In this part you ignore the background because both the background (as long as it is caused by a random process that doesn't vary) and your source (as long as you don't move it) should provide (on average!) a constant counting rate. If the background counting rate is constant, it will have, on average, the same effect on each 10 second counting interval. Likely causes of the background are cosmic rays and natural radioactivity in materials in the room, even in you! (NOTE: If you have recently had a medical treatment that introduced “radioactive tracers” into your body, then “you” will increase the background, and if you move around, this will change the background counting rate for your measurements. This has actually happened in the past in one of our advanced laboratory courses.)

Position the ^{137}Cs source such that you get roughly 60 counts/min. You will likely have to place the source on the lab table about 15 cm away from the outside of the counting box in order to get this rate. Make sure you leave the source in this position during Part I of this experiment or else you will change the average count rate and collect “useless” data.

Now, you and a partner should observe and record the number of counts displayed over a period of 10 minutes (600 seconds). Use the continuous or manual mode on the control box for this measurement. During this 10-minute period, one of you should be watching the counter on the control box continuously and calling out to your partner at each 10 second interval the number of counts on the counter. Your partner should be recording each of these numbers. (They can be put directly into the spreadsheet.) At the end of the 10 minutes, you should have obtained 60 data points. Make sure you are taking these data continuously (**No Stopping!**) over the entire 10 minute time interval.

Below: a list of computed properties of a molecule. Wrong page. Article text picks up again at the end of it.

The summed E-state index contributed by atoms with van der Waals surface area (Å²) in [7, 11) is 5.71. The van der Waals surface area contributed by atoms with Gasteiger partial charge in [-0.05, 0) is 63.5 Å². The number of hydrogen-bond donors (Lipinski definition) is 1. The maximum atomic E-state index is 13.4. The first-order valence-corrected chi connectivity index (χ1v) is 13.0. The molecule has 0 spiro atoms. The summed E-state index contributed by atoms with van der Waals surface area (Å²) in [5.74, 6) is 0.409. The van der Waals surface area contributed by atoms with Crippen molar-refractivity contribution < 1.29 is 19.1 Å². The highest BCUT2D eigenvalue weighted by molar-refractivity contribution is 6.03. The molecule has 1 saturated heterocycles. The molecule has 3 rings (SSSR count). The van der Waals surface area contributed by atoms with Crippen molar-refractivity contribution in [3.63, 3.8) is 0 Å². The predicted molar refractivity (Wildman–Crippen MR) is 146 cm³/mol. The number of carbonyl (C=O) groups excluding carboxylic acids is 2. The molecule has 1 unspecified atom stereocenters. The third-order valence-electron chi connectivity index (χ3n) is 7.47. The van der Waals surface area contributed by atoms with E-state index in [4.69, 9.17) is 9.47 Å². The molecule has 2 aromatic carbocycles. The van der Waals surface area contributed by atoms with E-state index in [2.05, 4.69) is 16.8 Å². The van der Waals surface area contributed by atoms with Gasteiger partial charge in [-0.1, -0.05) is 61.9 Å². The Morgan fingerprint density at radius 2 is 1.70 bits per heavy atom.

After you have collected your data, if you have not done so already enter them in the Excel spreadsheet. You should notice that the count number recorded at the end of each 10 second interval represents the total count up to that point in time. What you need for analysis of your data is not these numbers; you need the number of counts in each 10 second interval. In the notation of the two introductory videos from the internet, these may be called s). The computer will calculate these for you.

The spreadsheet now calculates the frequency of occurrence of each number of counts-per-10 seconds and plots it as a histogram. (This is similar to the way we display your grades; for each score, (scores are on the horizontal axis), the histogram plots the frequency of occurrence on the vertical axis).

The spreadsheet also calculates the average count and plots the Poisson distribution based on this average. You should satisfy yourself that the Poisson distribution is a good fit to the data. The sheet also calculates and shows lines on the graph which mark the interval .

Is it true for your data set that about 2/3 of the number of counts-per-ten-second measurements lie between these lines?

In part II you verify that the number of γ-rays passing through an absorbing material decreases exponentially with the thickness of that material. (This was discovered in absorption of visible light and is called the “Beer-Lambert-Bourguet Law”; see click here.)